It is likely that all of our staff will experience concerns about something that is happening at work, at one time or another in their career. Sometimes, these can be easily resolved and sometimes it can be more difficult to know what to do. When it does happen, we want our staff to feel they can be open and have those conversations about the improvements that are needed for our patients and colleagues.
In our focus to provide a ‘safer environment’ for staff to speak up, we have undertaken a number of actions. We have:
- Completed a review of best practice approaches for Raising Concerns, and implications of changes in legislation
- Undertaken broad consultation with a number of staff and patient groups to gain their input on how concerns could best be managed
- Taken an early decision to broaden the focus from ‘whistle-blowing’ to ‘Raising Concerns’ of any kind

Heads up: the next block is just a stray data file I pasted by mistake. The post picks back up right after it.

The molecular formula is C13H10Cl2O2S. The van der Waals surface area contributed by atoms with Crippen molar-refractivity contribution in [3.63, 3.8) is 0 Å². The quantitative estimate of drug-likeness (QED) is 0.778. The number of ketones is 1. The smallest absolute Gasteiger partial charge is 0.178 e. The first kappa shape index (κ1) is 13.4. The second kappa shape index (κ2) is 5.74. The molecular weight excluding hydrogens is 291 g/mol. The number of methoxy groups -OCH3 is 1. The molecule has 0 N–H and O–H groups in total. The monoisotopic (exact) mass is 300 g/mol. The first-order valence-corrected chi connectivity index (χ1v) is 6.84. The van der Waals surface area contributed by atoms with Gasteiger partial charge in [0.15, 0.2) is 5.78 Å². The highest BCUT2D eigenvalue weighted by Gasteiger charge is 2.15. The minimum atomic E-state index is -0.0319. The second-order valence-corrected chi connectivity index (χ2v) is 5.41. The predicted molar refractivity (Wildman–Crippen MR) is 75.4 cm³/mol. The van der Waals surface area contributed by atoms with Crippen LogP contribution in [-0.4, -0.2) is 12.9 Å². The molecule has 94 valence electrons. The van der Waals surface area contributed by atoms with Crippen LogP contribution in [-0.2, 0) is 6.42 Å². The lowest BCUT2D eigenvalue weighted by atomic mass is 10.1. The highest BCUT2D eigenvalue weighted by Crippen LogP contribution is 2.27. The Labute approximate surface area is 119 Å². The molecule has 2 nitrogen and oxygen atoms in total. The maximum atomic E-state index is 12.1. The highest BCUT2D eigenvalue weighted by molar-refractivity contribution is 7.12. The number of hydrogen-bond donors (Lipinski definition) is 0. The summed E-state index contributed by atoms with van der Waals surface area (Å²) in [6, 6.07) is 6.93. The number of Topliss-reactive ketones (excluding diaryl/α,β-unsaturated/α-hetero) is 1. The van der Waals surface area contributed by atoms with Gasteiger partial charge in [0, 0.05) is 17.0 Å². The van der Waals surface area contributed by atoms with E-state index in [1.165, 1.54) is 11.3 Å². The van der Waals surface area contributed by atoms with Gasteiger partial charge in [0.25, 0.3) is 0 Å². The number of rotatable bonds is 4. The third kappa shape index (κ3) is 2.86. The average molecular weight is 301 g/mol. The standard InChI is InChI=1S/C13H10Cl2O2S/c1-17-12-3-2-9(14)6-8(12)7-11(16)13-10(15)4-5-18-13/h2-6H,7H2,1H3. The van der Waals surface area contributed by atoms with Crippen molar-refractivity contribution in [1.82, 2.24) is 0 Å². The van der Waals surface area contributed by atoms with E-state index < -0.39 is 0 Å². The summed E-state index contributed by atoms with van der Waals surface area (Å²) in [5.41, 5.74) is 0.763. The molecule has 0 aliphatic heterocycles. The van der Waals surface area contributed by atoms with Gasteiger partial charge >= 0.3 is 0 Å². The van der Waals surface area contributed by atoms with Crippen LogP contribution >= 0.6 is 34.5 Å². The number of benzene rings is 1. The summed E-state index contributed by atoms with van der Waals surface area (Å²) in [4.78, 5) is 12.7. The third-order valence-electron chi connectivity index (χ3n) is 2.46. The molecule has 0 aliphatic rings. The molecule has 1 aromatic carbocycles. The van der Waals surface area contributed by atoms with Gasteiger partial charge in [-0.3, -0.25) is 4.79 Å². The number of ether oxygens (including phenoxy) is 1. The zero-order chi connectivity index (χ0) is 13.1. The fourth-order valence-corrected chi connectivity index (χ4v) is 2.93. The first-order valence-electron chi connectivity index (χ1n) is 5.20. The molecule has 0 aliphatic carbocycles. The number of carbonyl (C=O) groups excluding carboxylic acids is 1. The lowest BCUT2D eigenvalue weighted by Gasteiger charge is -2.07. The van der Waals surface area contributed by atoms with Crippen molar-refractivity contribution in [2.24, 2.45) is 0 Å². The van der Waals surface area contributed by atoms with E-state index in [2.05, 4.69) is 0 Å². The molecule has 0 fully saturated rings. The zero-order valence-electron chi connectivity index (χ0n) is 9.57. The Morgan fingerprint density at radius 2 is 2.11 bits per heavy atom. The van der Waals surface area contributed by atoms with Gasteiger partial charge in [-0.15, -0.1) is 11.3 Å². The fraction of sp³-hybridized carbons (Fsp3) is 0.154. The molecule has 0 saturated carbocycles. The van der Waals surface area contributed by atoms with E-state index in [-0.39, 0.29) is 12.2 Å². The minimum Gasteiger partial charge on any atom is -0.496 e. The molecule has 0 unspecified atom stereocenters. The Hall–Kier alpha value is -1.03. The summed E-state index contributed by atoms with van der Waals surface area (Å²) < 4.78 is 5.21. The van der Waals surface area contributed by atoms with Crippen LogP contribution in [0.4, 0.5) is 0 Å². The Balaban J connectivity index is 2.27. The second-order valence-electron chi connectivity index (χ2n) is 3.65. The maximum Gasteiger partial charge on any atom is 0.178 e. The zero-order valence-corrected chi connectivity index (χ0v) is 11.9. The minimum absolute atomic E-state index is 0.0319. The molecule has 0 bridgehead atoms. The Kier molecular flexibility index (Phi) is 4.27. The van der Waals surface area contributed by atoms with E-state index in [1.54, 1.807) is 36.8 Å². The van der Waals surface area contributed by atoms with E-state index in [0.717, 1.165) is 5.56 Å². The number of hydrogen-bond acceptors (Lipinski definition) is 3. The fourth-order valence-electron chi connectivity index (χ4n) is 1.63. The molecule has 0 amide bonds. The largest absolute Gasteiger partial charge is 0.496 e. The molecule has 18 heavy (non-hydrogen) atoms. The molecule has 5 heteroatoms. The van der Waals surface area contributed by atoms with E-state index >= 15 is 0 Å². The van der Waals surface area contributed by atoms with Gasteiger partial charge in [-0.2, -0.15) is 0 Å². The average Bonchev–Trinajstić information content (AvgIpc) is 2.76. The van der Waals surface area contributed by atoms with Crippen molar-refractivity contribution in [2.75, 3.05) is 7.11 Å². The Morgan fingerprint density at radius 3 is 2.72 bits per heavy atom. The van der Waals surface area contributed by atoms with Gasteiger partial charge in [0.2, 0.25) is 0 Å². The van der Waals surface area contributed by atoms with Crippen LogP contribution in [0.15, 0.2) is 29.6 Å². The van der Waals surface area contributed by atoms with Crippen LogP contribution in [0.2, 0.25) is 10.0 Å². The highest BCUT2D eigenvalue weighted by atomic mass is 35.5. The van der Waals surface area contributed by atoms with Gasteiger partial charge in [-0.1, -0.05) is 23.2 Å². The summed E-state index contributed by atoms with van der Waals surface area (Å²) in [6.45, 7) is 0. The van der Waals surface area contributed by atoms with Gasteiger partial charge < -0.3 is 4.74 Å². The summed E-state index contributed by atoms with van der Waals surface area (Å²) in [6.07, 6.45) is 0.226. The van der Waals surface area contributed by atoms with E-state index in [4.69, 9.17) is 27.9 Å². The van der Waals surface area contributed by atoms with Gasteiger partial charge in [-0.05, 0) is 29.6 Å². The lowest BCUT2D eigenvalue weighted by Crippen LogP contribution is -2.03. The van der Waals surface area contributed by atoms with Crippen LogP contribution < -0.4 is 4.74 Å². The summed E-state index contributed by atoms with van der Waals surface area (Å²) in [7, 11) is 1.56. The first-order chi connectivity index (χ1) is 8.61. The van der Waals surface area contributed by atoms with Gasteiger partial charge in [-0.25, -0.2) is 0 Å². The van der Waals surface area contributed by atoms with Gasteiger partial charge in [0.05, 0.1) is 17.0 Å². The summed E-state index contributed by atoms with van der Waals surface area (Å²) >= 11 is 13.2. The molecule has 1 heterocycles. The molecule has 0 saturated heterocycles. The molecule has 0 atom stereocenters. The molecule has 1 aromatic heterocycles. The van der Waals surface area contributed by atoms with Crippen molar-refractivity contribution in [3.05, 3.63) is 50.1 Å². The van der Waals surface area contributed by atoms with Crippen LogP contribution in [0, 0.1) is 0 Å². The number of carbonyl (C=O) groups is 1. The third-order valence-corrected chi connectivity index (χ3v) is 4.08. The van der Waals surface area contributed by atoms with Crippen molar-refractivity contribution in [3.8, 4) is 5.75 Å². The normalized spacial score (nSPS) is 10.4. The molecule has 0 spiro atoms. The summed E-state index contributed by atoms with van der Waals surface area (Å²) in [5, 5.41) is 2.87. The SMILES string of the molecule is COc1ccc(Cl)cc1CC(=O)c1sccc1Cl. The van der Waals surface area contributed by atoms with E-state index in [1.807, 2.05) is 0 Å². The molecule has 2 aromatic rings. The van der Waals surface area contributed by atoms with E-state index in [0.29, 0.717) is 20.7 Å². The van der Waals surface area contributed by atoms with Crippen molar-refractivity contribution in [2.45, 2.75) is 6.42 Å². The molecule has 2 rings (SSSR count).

- Updated our policy – broadening to ‘Raising Concerns, incorporating Whistle-blowing,’ making it more staff-friendly with a simple to follow flow-chart
- Introduced more routes for staff to raise concerns, and a named independent contact to supplement the existing internal confidential contacts.
This was our background work. We recognise that changing a policy does not change culture. Our focus ahead of introducing the policy has been on readying the environment with key groups of managers – supporting them with tools and techniques to create and maintain a ‘safe’ environment for their staff.
We have now completed manager workshops in our first areas of focus, working with over 70 senior nurses, medical leaders, ward managers, confidential contacts and HR. In addition we have broadened our scope, with operational managers attending the workshops.
Having worked on readying the environment with these key groups of managers, we launched the updated framework to our staff in August, focusing on ensuring that our staff know the process for raising any concerns they may have, and making clear what they can expect from the Trust.